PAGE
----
It's starting unfortunately....
It's starting unfortunately....
How do you know when they've got nothing else to talk about? They bring up 14 year old stories.
Anyone who thinks the media has any ounce of credibility, look no further than this. I will not pay one second of attention to it.
F that. We shouldn't answer any questions about this story. The story is old and has no bearing on the game two Sundays from now.
As an attorney and a former federal prosecutor, I can tell you that the case brought by the Atlanta DA was tremendously weak from an evidentiary standpoint. They had nothing. The trial turned out to be a complete joke. The DA got nowhere with their line of questioning. Their star witnesses were all completely drunk at the time of the incident and had credibility issues. Nobody could put Ray anywhere near that altercation.
Having spoken to ADAs who worked in the Atlanta DA's office at the time, they told me that they were most upset that Ray didn't cooperate. They didn't really think he was their guy, but they charged him to pressure him. Why they didn't press an obstruction of justice charge or pursue an accessory theory (as opposed to the theory they did pursue) is beyond me. But lots of folks seemed to want to make their name prosecuting a star NFL linebacker. They just forgot a pesky little think we call "evidence."
From a legal standpoint, Ray got convicted of the thing he was guilty of -- obstruction of justice. He had nothing to do with the murders themselves. If anybody actually looked at the evidence, they would know that.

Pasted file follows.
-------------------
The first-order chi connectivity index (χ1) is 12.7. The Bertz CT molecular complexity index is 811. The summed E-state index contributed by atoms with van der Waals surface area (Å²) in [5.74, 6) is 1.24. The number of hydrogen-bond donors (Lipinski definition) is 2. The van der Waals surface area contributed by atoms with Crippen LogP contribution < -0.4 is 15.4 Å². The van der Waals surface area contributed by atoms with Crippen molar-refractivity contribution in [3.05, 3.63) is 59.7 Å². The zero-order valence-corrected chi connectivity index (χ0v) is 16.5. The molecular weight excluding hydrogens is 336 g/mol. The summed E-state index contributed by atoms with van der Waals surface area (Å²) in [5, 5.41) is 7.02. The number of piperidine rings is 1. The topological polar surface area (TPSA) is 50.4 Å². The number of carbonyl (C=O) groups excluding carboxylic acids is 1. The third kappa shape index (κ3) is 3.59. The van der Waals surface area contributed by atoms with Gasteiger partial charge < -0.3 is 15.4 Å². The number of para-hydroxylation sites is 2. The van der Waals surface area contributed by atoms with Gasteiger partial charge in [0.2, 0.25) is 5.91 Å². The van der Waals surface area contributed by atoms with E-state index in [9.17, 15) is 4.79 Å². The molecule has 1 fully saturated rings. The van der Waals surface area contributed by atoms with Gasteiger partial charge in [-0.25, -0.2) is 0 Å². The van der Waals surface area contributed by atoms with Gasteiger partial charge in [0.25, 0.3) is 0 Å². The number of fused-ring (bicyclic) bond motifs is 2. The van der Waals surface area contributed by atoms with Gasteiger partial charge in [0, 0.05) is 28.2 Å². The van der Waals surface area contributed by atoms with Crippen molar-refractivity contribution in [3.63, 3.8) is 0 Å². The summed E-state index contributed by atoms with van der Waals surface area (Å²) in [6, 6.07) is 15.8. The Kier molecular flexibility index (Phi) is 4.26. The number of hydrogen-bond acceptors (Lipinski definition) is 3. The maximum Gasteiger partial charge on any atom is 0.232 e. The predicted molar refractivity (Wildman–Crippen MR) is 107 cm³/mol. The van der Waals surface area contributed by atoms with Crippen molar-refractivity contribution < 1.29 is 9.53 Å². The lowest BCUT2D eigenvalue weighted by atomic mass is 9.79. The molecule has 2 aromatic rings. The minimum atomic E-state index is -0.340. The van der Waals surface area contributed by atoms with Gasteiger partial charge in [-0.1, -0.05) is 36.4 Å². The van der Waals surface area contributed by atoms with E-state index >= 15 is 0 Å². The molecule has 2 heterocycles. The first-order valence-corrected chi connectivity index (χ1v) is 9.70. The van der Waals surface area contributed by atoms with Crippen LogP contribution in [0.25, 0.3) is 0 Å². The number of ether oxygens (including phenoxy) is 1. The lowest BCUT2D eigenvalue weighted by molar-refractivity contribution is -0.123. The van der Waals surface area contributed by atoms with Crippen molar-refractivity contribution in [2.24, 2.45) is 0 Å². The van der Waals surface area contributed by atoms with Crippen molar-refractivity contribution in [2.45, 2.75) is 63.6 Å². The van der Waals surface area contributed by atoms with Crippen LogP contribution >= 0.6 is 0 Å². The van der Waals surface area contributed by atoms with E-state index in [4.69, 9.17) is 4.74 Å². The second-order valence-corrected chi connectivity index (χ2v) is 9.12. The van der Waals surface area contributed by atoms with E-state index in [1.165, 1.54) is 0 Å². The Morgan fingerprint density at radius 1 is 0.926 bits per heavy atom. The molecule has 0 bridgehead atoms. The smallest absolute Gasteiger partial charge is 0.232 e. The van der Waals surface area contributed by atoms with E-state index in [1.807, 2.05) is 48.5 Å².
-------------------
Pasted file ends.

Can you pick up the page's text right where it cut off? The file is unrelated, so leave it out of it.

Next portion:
Ironically, if you remember, shortly after Ray's arrest, the Atlanta DA and the mayor of Atlanta gave a press conference in which they said that the evidence was solid and that Ray and his entourage entered their limo that night "literally dripping with blood." Of the mayor of Atlanta and the people charged in that case, you know who the only person is who actually was convicted of a felony and served jail time?
Bonus points to you if you said, "The Mayor of Atlanta" (Bill Campbell).
This is a non-story. We shouldn't give it legs by answering questions about it.
Ray Lewis murdered someone, do not believe he was found guilty of anything.If anything he pleaded guilty to some minor charge.
Will the media bring up BR two rape accusations when it comes time for him to retire? Any mention of the sports analyst Irving and his cocaine binges.
Ray Lewis will turn the other cheek and respond as necessary. He's man enough to answer whatever he wants. If not, maybe he should hire Brian Billick to be his response man. Brian handled it once before.Ravens should set limits on what questions will be allowed and how often a certain question can be ask.
Sad the media cheapens this moment in Ray's life, he has already put it behind him. He has accomplished more on and off the field since that year.
Once he found out there had been a fight (unclear if he knew two people had died), he urged everyone to keep quiet (not a good thing and certainly a crime). As a result, he pleaded guilty to a misdemeanor obstruction of justice charge, testified against the two principal defendants, was put on probation, paid a fine and was suspended four games by the NFL.
Let's be clear about the facts. If anybody wants to know what Ray Lewis did or saw that night, they should get the transcript from the Atlanta trial court. Ray shouldn't answer any more questions about this incident right now.
He was just on ESPN this morning and he's open to discussing it. There's going to be a couple of features with him, being interviewed by Sal Palentonio, where he goes into detail.
There's nothing to hide. And I hate using this term, but it's a teachable moment and Ray seems very willing to talk about it.
Kudos to Ray for dealing with it again and shame on those who still believe this nonsense when the case facts have been out there for over a decade for everyone to read.
I expect posts like this from Steelers fans, not from his own fan base.